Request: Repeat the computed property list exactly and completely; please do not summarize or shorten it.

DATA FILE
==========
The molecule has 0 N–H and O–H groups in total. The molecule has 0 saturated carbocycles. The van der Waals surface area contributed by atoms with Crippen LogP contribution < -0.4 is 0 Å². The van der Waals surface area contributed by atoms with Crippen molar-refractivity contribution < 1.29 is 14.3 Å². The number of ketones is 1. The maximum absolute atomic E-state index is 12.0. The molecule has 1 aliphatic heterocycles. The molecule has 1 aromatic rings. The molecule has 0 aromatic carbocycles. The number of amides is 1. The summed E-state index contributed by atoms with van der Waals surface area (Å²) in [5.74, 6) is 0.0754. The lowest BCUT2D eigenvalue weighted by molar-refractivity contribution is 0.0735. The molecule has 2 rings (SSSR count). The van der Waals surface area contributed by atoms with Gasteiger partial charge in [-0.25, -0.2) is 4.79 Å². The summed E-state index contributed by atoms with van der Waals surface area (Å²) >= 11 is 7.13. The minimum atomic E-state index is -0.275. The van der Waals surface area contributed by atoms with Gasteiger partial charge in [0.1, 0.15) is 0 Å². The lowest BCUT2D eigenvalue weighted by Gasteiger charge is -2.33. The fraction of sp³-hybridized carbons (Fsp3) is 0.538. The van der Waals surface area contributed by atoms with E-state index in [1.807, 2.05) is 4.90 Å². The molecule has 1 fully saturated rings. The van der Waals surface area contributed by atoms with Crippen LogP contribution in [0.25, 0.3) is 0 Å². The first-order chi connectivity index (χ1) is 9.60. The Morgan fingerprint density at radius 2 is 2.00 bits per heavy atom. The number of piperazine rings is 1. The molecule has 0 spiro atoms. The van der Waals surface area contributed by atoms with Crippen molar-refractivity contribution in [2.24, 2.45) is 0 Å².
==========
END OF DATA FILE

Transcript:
The molecule has 0 N–H and O–H groups in total. The molecule has 0 saturated carbocycles. The van der Waals surface area contributed by atoms with Crippen LogP contribution < -0.4 is 0 Å². The van der Waals surface area contributed by atoms with Crippen molar-refractivity contribution < 1.29 is 14.3 Å². The number of ketones is 1. The maximum absolute atomic E-state index is 12.0. The molecule has 1 aliphatic heterocycles. The molecule has 1 aromatic rings. The molecule has 0 aromatic carbocycles. The number of amides is 1. The summed E-state index contributed by atoms with van der Waals surface area (Å²) in [5.74, 6) is 0.0754. The lowest BCUT2D eigenvalue weighted by molar-refractivity contribution is 0.0735. The molecule has 2 rings (SSSR count). The van der Waals surface area contributed by atoms with Gasteiger partial charge in [-0.25, -0.2) is 4.79 Å². The summed E-state index contributed by atoms with van der Waals surface area (Å²) >= 11 is 7.13. The minimum atomic E-state index is -0.275. The van der Waals surface area contributed by atoms with Gasteiger partial charge in [0.1, 0.15) is 0 Å². The lowest BCUT2D eigenvalue weighted by Gasteiger charge is -2.33. The fraction of sp³-hybridized carbons (Fsp3) is 0.538. The van der Waals surface area contributed by atoms with E-state index in [1.807, 2.05) is 4.90 Å². The molecule has 1 fully saturated rings. The van der Waals surface area contributed by atoms with Crippen LogP contribution in [0.25, 0.3) is 0 Å². The first-order chi connectivity index (χ1) is 9.60. The Morgan fingerprint density at radius 2 is 2.00 bits per heavy atom. The number of piperazine rings is 1. The molecule has 0 spiro atoms. The van der Waals surface area contributed by atoms with Crippen molar-refractivity contribution in [2.24, 2.45) is 0 Å².